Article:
The number of nappies required depends on whether you want to use cloth nappies on a full-time or part-time basis, as well as how often you plan to wash them.

If you choose to use cloth nappies on a full-time basis, I recommend between 24-30 nappies, although this is dependent on how often you plan to wash and how many nappies your child goes through in a day.

If you choose to use cloth nappies on a part-time basis, this can be reduced. Many parents choose to cloth nappy during the day and use disposables at night. So just buy enough cloth nappies to cover you for daytime use for approximately 5 days (3 days use, 1 day washing, 1 day drying).

Ultimately, it is dependent on your bub and your lifestyle. If your bub is a heavier wetter you may require more nappies as you'll have to change more frequently. If you have an older child, you may require fewer nappies due to less frequent changes.



The total cost of choosing cloth nappies can vary greatly. Do you want to go full-time? This will cost more than part-time. Is your bub a heavy wetter and requires more absorbent inserts? This will cost more as you will require more absorbent inserts/boosters which usually come with a higher price tag.

Here at River & Bee if you were to purchase 30 of our 2.0 nappies, which come as standard with our premium insert set, it would cost you $928.50 (although we do have bundles available). If additional inserts are needed, and purchased separately, this will increase your cost again (but to be honest the premium insert set is ridiculously absorbent so you're unlikely to need additional). This is just an example to show the cost, and I would actually recommend trying a few different brands of nappies to see what works for you. I know the River & Bee nappies won't be right for everyone, and that's alright! We have a discounted trial pack available, so you can test them out before you commit to a larger stash.

This may sound like a lot of money, especially if you purchase your entire cloth nappy stash in one go, but it is a lot cheaper than disposable nappies in the long run when you consider you can use these nappies all the way to toilet training, and for multiple children!



Really not as much as you think! Washing cloth nappies might add an additional 2 full loads of washing (long 2.5-3.5 hour cycles) and 7 pre-washes (short 30 minute cycles) to your week, depending how often you wash them. The cost also depends on where you live and what your water rates are in your area. We've discussed the approximate additional water used over the course of a 3 year cloth nappying journey here, so feel free to use this as a reference to calculate the cost in your area.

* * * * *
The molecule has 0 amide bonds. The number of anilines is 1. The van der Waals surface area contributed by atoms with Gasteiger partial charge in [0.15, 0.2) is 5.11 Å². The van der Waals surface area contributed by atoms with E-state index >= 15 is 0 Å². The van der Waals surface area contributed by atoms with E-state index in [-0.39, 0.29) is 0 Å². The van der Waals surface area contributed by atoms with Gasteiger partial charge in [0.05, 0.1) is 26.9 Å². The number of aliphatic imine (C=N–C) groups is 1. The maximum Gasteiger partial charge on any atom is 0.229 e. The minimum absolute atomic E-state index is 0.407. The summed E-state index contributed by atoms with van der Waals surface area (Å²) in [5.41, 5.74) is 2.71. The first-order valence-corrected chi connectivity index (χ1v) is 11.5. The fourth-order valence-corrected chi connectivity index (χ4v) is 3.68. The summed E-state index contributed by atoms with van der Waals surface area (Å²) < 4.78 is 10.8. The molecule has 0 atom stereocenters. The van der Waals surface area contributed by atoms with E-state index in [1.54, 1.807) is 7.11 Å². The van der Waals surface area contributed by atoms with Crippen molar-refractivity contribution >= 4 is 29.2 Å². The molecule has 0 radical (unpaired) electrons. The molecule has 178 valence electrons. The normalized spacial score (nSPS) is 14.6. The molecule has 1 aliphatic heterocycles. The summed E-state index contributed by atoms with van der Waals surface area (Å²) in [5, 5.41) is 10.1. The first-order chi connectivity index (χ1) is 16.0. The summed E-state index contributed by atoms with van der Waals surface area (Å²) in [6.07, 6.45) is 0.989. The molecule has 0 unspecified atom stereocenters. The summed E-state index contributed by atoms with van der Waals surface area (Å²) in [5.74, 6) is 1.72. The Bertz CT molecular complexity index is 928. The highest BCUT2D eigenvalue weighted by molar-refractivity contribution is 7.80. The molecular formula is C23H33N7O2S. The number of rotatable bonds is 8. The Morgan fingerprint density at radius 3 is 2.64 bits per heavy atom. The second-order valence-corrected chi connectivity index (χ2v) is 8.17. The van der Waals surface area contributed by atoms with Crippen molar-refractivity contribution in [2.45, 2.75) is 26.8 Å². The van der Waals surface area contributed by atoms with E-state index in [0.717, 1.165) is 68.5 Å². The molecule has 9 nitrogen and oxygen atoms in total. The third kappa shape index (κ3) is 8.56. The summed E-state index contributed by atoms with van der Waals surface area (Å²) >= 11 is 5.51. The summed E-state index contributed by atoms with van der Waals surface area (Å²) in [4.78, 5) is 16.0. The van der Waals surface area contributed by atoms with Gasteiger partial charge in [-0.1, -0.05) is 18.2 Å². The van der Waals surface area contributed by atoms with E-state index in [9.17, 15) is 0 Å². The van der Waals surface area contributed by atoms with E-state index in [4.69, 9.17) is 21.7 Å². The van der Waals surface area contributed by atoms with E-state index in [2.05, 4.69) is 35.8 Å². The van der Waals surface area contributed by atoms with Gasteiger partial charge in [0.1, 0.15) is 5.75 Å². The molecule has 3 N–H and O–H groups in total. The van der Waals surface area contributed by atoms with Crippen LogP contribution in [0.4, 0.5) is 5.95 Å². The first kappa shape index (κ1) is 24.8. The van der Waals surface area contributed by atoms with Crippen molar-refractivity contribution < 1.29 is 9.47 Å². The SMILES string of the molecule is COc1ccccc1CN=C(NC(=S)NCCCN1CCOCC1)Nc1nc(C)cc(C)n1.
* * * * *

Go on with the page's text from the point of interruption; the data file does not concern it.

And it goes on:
I get this question a lot! Everyone is worried about the poop!

If your baby is not yet onto solids then you can pop the soiled nappies straight into the washing machine, no rinsing required. This is because breast milk and formula are water soluble. I would, however, suggest adding a booster such as Vanish or Sard to the wash to minimise any staining (newborn poops are brutal)!

If your baby is onto solids then there's a bit more to do. Knock any solids off into the toilet (I recommend having a dedicated spatula or "poop knife" for this) then give the nappy a quick rinse in the laundry sink and scrub with a silicone brush, or use a nappy sprayer (this attaches to your toilet). Store the nappies in a dry pail until it's time to pre-wash.

You also have the option of using biodegradable nappy liners, which can be flushed under certain circumstances (check with the manufacturer of the liners). These sit directly in the nappy and catch any poop, so it can be easily lifted out and disposed of. You can also use reusable liners, which are usually made from micro-fleece. Just wash these in the same way you would your nappies.



It's pretty frustrating when you're constantly getting leaks, but there are a few things you can check to determine what the cause is.

Are the leaks happening before the 2 hour mark?

YES - your issue could be either fit or absorbency.

NO - you likely just need to change more frequently.

Are the inserts saturated?

YES - your issue is likely too little absorbency. Try adding an additional insert, or if you're using microfibre you may want to upgrade to natural fibre inserts, which are more absorbent.

NO - your issue might be that your fit isn't quite right.

If you're confident with your fit then your issue could be flooding, which is when bub lets out lots of pee all in one go and the inserts can't absorb fast enough. Try adding a cotton face washer or cloth wipe in the wet zone to help absorb faster.

You can also check the following:

  • are clothes getting inside the nappy? Moisture may be wicking out.
  • are clothes tight around the nappy? Could be compression leaks. Consider sizing up or purchasing some bodysuit extenders.
  • are you using microfibre inserts? Compression leaks could be your issue. Consider replacing with natural fibre inserts.
  • is the PUL (outer water-resistant layer) damaged (delamination or holes)? Time to replace the shell.

Just remember though that everyone gets leaks! I don't think you'll find a cloth parent who hasn't had at least one leak (and likely a lot more).


More questions? Email hello@riverandbee.co.nz and we'll do our best to answer!